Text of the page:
VICE Loves Magnum: Michael Christopher Brown
Photographer Michael Christopher Brown documents places and people in transition—occasionally eschewing a camera for a camera phone. From Libya and Russia to Broadway and his current base in Goma, in the Democratic Republic of the Congo, Brown said he explores the “relationship between distance and honesty.” To paraphrase, Brown believes that as we are pushed to our limits, we become more honest.
His work in Libya in the aftermath of the fall of Qaddafi was the subject of the HBO documentary Witness: Libya and will appear in his forthcoming book, Libyan Sugar, to be published in 2014 by Twin Palms. With the phone lines failing us, I caught up with Michael over email.
VICE: What do you think of the work that you do? Do you see yourself more as an artist or a journalist?
Michael Christopher Brown: I always made a living from photojournalism, but ultimately it was too rigid in structure to allow for much growth. I never identified with photojournalism and was always more inspired by street or documentary photographers. Then, a few years ago, I found that I could express things better while writing than taking pictures, and through the writing realized the photography lacked definition. I entered a transition that continues to this day, aiming to use photography more as an individual, a citizen, than as just a photographer working to illustrate or report something. It was a big shift, from solely documenting the outward to documenting and analysing the outward and inward.
How did your career as a photographer begin?
The photojournalism career really took off after I was given an internship at National Geographic magazine. Partially thanks to those jobs at NG, I was able to begin getting consistent work soon after moving to New York City in the winter of 2006.
When you are working in conflict zones, do you worry that your photography will end up being dominated by pictures of guns and injuries? How do you find art in conflict?
Well, I live in east Democratic Republic of the Congo, which is an active conflict zone, but I’m not covering the frontlines of armed conflict. I have the itch but avoid it because it is more related to addictions than beliefs. I need to identify with whatever is happening before planting myself on a frontline. I need to feel involved to a great extent—as if I were a participant. I felt this in Libya but not since then, except briefly at the beginning of the Syrian war. Not in Congo, however, because, although I am beginning to understand it, it is a conflict based on ethnicity and power and I cannot strongly identify with race or with the powerless or powerful. At the end of the day, I am just an average white boy from the Skagit Valley—an alien.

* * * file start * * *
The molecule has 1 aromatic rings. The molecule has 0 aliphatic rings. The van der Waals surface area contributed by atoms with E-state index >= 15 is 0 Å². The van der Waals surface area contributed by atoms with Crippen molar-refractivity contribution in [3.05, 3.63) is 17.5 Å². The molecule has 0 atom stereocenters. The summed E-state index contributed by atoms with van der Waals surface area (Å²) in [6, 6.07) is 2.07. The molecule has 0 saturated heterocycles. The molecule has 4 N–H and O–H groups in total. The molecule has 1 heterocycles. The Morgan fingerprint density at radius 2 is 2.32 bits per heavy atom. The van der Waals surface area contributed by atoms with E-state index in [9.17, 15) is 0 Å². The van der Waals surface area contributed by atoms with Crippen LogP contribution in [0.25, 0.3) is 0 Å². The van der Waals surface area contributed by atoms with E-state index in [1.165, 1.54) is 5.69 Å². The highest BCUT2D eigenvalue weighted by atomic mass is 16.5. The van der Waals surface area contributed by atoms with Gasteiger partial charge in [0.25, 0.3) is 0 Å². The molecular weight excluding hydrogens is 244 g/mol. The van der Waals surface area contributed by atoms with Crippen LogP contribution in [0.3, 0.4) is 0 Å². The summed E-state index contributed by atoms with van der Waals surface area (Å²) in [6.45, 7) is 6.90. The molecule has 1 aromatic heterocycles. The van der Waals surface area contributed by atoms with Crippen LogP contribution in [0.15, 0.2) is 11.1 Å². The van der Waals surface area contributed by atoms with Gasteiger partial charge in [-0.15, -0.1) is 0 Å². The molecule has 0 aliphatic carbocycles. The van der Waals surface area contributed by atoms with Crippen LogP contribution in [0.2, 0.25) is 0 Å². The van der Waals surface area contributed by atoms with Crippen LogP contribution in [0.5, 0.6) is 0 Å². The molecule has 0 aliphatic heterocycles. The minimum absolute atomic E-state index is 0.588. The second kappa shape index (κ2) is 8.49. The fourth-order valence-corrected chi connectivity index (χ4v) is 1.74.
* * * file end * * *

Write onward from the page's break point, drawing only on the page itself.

In the three cigarettes it takes to watch this short film, you could learn how to smoke forever.
Cheers to the Revolution: Kiev’s Beautiful Molotov Cocktails
Kiev’s Euromaidan protestors use fire to their advantage. With fire, the protestors were able to defend their barricades, extend their lines, and fortify their positions. They were mobilized throughout the city to collect as many bottles as possible, and thousands of Molotov cocktails were used to set fire to tanks, other armored vehicles, and buses. These little bombs were the only real weapon protestors had against the government’s well-armed forces.
Donald Weber spent this February in Kiev photographing for VICE. Follow our coverage of breaking events in Kiev on VICE News.
All photos by Donald Weber/VII Photo
Revisiting Twin Peaks – by James Franco
Recently, I’ve been hearing a whole lot about David Lynch, and not from the Lynch camp or concerning any new projects (what’s it been, eight or so years since Inland Empire?). Rather, I’ve been hearing about Lynch from people who have been re-watching Lynch’s work, especially Twin Peaks. I was in junior high when the series came on, and I was more interested in watchingBeverly Hills, 90210 (the first incarnation, with my man Luke Perry as D-McKay).
But even my young, culturally stilted self couldn’t help being aware of the phenomenon that wasTwin Peaks when it hit prime time. The first season was a juggernaut of creative innovation that television had been waiting for, as the response from critics and viewers clearly showed.